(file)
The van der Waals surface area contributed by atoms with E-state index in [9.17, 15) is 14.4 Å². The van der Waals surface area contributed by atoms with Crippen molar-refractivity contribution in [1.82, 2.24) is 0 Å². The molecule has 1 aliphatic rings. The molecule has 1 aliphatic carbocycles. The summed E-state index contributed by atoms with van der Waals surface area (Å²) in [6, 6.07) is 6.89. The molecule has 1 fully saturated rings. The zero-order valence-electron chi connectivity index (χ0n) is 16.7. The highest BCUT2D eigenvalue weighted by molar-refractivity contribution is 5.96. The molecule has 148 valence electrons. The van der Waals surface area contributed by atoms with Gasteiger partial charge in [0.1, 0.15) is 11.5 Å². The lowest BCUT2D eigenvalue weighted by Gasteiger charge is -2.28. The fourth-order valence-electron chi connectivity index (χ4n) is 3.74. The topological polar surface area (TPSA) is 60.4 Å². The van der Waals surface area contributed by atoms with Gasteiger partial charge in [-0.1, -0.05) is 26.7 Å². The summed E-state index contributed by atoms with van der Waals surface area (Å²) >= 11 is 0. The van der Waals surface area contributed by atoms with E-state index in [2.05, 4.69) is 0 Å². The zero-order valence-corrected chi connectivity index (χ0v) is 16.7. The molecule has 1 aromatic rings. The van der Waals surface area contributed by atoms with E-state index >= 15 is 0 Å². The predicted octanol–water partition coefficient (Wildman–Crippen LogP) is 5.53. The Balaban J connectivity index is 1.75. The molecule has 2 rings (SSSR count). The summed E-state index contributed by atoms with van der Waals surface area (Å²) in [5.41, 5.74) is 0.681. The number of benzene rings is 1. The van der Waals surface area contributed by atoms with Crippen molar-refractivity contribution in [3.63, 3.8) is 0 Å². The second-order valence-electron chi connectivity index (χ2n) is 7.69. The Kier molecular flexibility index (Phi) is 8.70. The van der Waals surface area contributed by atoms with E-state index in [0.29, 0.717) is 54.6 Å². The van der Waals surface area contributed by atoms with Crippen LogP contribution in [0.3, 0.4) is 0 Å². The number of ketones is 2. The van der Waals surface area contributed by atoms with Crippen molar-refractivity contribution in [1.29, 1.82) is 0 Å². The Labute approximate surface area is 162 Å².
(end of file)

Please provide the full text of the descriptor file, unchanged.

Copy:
The van der Waals surface area contributed by atoms with E-state index in [9.17, 15) is 14.4 Å². The van der Waals surface area contributed by atoms with Crippen molar-refractivity contribution in [1.82, 2.24) is 0 Å². The molecule has 1 aliphatic rings. The molecule has 1 aliphatic carbocycles. The summed E-state index contributed by atoms with van der Waals surface area (Å²) in [6, 6.07) is 6.89. The molecule has 1 fully saturated rings. The zero-order valence-electron chi connectivity index (χ0n) is 16.7. The highest BCUT2D eigenvalue weighted by molar-refractivity contribution is 5.96. The molecule has 148 valence electrons. The van der Waals surface area contributed by atoms with Gasteiger partial charge in [0.1, 0.15) is 11.5 Å². The lowest BCUT2D eigenvalue weighted by Gasteiger charge is -2.28. The fourth-order valence-electron chi connectivity index (χ4n) is 3.74. The topological polar surface area (TPSA) is 60.4 Å². The van der Waals surface area contributed by atoms with Gasteiger partial charge in [-0.1, -0.05) is 26.7 Å². The summed E-state index contributed by atoms with van der Waals surface area (Å²) >= 11 is 0. The van der Waals surface area contributed by atoms with E-state index in [2.05, 4.69) is 0 Å². The zero-order valence-corrected chi connectivity index (χ0v) is 16.7. The molecule has 1 aromatic rings. The van der Waals surface area contributed by atoms with E-state index >= 15 is 0 Å². The predicted octanol–water partition coefficient (Wildman–Crippen LogP) is 5.53. The Balaban J connectivity index is 1.75. The molecule has 2 rings (SSSR count). The summed E-state index contributed by atoms with van der Waals surface area (Å²) in [5.41, 5.74) is 0.681. The number of benzene rings is 1. The van der Waals surface area contributed by atoms with Crippen molar-refractivity contribution in [3.63, 3.8) is 0 Å². The second-order valence-electron chi connectivity index (χ2n) is 7.69. The Kier molecular flexibility index (Phi) is 8.70. The van der Waals surface area contributed by atoms with E-state index in [0.29, 0.717) is 54.6 Å². The van der Waals surface area contributed by atoms with Crippen LogP contribution in [0.3, 0.4) is 0 Å². The number of ketones is 2. The van der Waals surface area contributed by atoms with Crippen molar-refractivity contribution in [1.29, 1.82) is 0 Å². The Labute approximate surface area is 162 Å².